About a week after my surgery, I got a phone call from my sister-in-law. Apparently my medical ordeal had triggered some old memories from her past.
She shared that years before, in the midst of a long struggle with infertility, she had lost a baby. She had never shared this with anyone because it was too painful. But as she was thinking about my experience, and grieving her own long-lost child, God suddenly gave her a name. The name was Isabelle.
Overcome with excitement, I couldn’t wait to tell her the similar experience I had just had, and the name that God had imparted to me. Maybe it wasn’t wishful thinking after all?!
Eagerly, I poured out the details of my hospital room revelation. When I finished speaking, my sister-in-law quietly asked: “What was the name you were given again?”
“It was Emelia.”
“I can’t believe this!” She said, her voice brimming with excitement.
“Christy! I was actually given two names: Isabelle and Emelia. I didn’t mention it at first, because somehow I knew that Isabelle was the name for my daughter. I didn’t know how Emelia fit in. But now it all makes sense!
Don’t you see?! We both have daughters together in Heaven!”
Tears filled my eyes. I was blown away by this beautiful confirmation. God had graciously squelched those nagging doubts, and solidified what I already knew in my heart.
I have a daughter in Heaven. Her name is Emelia. She’s the daughter that I haven’t met… at least, not yet.
“My Father’s house has many rooms; if that were not so, would I have told you that I am going there to prepare a place for you? And if I go and prepare a place for you, I will come back and take you to be with me that you also may be where I am.” John 14:2-3
15 thoughts on “The Daughter I Havent Met…Yet”
I have no words that can adequately describe how I feel. Thank you for sharing your heart and allowing me to see a glimpse of God’s heart too. This is profoundly beautiful and healing.
Kathleen, I’m so glad that this was meaningful and even healing for you. It was my hope that sharing my story would be a blessing and maybe even a comfort to others. Thanks for sharing your heart with me!
Thank you for sharing such a beautiful and transparent story Christy. I had a miscarriage years ago and I too am convinced that I have a baby in heaven who I will meet someday. Your story will bring healing to a lot of hurting women.
Thanks for your kind comment Lisa. I’m sorry for your loss, but grateful for the reality of heaven and a gracious God who loves our kids even more than us! Blessings to you.
You are so brave to tell your story and once again it gave me chills! There are so many women who share your struggle and grief! Love you!
Thank you so much Melissa! I love you too! 🙂
Oh, this is beautifully written. And, we have two more lovely granddaughters waiting for us. I can hardly wait to meet them. Thanks! Karen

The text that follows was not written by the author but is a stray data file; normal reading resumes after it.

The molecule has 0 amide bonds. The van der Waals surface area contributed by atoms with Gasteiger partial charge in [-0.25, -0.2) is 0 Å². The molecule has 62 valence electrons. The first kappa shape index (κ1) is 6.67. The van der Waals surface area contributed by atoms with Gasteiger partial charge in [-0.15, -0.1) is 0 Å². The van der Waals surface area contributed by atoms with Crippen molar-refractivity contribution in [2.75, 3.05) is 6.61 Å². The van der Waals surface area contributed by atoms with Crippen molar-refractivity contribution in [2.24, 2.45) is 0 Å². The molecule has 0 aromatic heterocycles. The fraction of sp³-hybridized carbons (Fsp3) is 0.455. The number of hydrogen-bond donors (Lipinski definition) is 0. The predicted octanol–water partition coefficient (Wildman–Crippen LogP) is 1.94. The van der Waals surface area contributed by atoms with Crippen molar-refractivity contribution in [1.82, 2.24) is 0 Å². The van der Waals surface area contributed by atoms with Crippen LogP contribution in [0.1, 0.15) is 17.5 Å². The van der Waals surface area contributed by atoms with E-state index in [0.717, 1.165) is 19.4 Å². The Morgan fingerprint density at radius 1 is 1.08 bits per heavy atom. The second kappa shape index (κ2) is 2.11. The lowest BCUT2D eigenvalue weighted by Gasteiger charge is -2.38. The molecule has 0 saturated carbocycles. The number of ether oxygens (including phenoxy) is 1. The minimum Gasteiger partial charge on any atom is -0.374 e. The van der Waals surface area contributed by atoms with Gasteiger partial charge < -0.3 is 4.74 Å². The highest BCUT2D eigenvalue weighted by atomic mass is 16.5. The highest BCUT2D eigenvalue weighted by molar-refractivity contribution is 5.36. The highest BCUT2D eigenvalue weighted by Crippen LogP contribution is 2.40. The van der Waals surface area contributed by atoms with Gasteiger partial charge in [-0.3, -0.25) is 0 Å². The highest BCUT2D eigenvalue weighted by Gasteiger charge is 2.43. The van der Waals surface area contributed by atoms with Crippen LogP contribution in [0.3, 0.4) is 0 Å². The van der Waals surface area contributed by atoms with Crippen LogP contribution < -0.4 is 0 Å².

It’s going to be a pretty special day! Glad you enjoyed reading this. 🙂
Christy, you have shared something very personal and very precious.
We have been so fortunate with our family, I can’t imagine the pain and grief you had to bear.
And what a beautiful confirmation with the name Emelia.
Thank you for sharing this. It was important for me to read this.
May the Lord continue to comfort and strengthen.
Thanks again for your kind words Carl. It was my pleasure to share this story. My hope is that it will be an encouragement to others who may have walked through similar circumstances. Blessings!
This post gave me shivers. Sending love your way! x
Thanks for the love! I can always use a little more of that. 🙂
Christy: I just read this blog and am so grateful. I, too lost a baby before I even met her, somewhere around 7 – 11 weeks. I was just preparing to announce to people my “glad” news when my world turned upside down. A family gathering turned into a nightmare, which only added to my pain and confusion as I dealt with the loss the next day. My parents were arriving, and Tom and I were heading to the hospital. Again, a story not easily shared and swallowed up as I couldn’t explain pain to people who didn’t even know.
But, like you .. I said girl … i don’t know her name but I met her. I was given a glimpse long before I was even married, a little girl who I walked with hand in hand in a dream. One I knew was important. I remembered that dream as I grieved.
I am so glad that women are now speaking up and sharing their pain. I lost this child the day after Thanksgiving, it was a long time until I could go through one without the sorrow hitting as well.
Thank you for sharing your story Pam! I’m so sorry for your loss, but am grateful that you were also given a gift (a glimpse) at your daughter through that dream. I’m sure it brought some comfort in the midst of the pain. Blessings to you!
Reblogged this on Christy Engelhart and commented:
In honor of Pregnancy and infant Loss Remembrance Day, I wanted to repost an article that I wrote a few years ago. I hope that my experience, will help to bring comfort and peace to someone who is grieving today.